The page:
Americans are increasingly anxious. Thirty percent of adults aged eighteen and older report symptoms of anxiety and depression, and the adult suicide rate has increased by 30 percent over the last two decades. Anxiety is increasing among young people, too, particularly in the wake of the pandemic. In 2022, the United States Preventive Services Task Force recommended that adolescents and children as young as eight be screened for anxiety disorders.
The isolation that continues to define American adolescence doesn’t help. In May of 2023, U.S. Surgeon General Dr. Vivek Murthy released an advisory acknowledging that loneliness is detrimental to mental health and can increase the likelihood of premature death.
The ill effects of isolation on our mental health are not limited to our present cultural moment. In fact, the works of Enlightenment philosophers like David Hume reveal that many of our forefathers experienced similar levels of anxiety and depression, largely spurred by feelings of isolation. Here, we will examine the philosophical roots of our anxiety as seen in Hume’s works.
The Philosophical Roots of Our Anxiety
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In the book The Wisdom of Our Ancestors, James McAleer and Alexander S. Rosenthal-Pubul observe that the Western philosophical tradition is characterized by “intense anxiety.” This is evident in Hume’s writings.
Attempting to leave behind what he called the “ravings” of Plato, the substantial forms of Aristotle, and essentially every element of Christian doctrine, Hume rejected the classical and Christian Western tradition and tried to establish new foundations for thinking about human nature.
By the end of Book 1 of his Treatise of Human Nature, however, Hume expressed in stark terms the exhaustion caused by his philosophical investigations. Having pondered in isolation some of the most perplexing philosophical questions, including reasons for believing in the existence of the external world, the self, and necessary causation, Hume discovered that he had no rational justification for any of these beliefs. He lost all sense of himself and his surroundings.
Reflecting on the dire state in which his isolated philosophizing left him, Hume wrote in the Treatise:
I am first affrighted and confounded with that forlorn solitude, in which I am placed in my philosophy, and fancy myself some strange uncouth monster, who not being able to mingle and unite in society, has been expelled all human commerce, and left utterly abandoned and disconsolate.
To recover from his “forlorn solitude,” Hume took a break from his solitary work and re-established social bonds. His encounters with others reminded him of the embodied, physical reality of the external world: one that became murky when he sat alone and pondered it.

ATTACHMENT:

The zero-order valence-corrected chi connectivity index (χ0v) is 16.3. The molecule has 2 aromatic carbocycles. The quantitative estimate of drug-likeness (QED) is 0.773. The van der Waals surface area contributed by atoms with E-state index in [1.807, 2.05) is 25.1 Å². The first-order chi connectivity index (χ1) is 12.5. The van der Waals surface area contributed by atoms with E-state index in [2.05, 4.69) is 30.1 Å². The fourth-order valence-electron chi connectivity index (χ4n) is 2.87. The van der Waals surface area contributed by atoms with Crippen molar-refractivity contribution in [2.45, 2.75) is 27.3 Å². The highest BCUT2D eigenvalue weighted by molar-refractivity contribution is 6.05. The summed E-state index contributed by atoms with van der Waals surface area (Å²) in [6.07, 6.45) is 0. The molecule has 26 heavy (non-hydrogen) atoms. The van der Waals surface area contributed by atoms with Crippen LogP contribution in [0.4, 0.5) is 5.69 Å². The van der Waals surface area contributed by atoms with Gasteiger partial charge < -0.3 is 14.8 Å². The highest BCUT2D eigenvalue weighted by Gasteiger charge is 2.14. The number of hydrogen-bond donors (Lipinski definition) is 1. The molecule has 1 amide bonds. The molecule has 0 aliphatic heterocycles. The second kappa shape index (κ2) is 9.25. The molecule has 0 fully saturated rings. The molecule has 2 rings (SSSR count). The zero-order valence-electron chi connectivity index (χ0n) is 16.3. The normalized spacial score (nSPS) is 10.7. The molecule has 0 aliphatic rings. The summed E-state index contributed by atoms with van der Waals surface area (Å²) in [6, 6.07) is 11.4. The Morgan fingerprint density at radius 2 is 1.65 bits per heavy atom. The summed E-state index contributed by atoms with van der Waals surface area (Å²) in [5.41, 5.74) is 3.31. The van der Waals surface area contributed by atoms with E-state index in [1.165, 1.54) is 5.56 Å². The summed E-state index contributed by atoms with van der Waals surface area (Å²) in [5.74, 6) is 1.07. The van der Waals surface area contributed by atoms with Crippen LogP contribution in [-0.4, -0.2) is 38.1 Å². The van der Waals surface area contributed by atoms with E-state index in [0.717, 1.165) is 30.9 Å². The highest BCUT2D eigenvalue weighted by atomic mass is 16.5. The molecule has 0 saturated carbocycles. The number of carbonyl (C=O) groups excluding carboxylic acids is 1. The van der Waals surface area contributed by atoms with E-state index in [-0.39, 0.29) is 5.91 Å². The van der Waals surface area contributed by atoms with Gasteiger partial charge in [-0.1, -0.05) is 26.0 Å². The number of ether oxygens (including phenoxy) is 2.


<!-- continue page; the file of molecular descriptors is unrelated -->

I dine, I play a game of backgammon, I converse, and am merry with my friends; and when after three or four hours’ amusement, I would return to these speculations, they appear so cold, and strained, and ridiculous, that I cannot find in my heart to enter into them any farther.
At the same time, however, Hume gleaned an important lesson from his prolonged period of intense and isolated introspection: companionship, hospitality, and conversation draw us out of ourselves and the incessant worries and fears that plague us.
“A perfect solitude is, perhaps, the greatest punishment we can suffer,” Hume wrote. “Every pleasure languishes when enjoyed apart from company, and every pain becomes more cruel and intolerable.”
Amusement Alone Will Not Cure Anxiety
As much as Hume can teach us about the benefits of companionship, he can also teach us about the need for spiritual nourishment as a means by which to find purpose in life and prepare well for death.
Hume did not just suffer from what was called, in the eighteenth century, “the disease of the learned,” that is, depression deriving from excessive time spent with books and too little time with people. Ten years earlier, Hume had experienced distress by trying to live up to a rigid moral code. When he was eighteen, Hume wrote a letter to a physician in which he described his mental crisis induced by trying—and failing—to live up to Lord Shaftesbury’s rigid system of neo-Stoic morals laid out in Characteristicks of Men, Manners, Opinions, and Times.
This episode led him on the ten-year intellectual journey that resulted in the writing of the anti-Stoic Treatise. While preparing to write the Treatise, Hume consulted the moral system of Shaftesbury’s rivals, skeptics and Epicureans like Pierre Bayle and Bernard Mandeville. This moral system equated pleasure with goodness. It denied that religion was the basis of objective moral truth. And it trusted experience, alone, as the authority in philosophical investigation.
It was not only isolation, then, that made Hume anxious and depressed: this strenuous moral and spiritual effort, devoid of any real meaning, burdened him. Hume’s moral and political solution to his distress was therapeutic, requiring not a deep dive into higher eternal questions, but a focus on the present: specifically, finding a way to balance the passions to achieve tranquility and keep anxiety at bay in the present moment.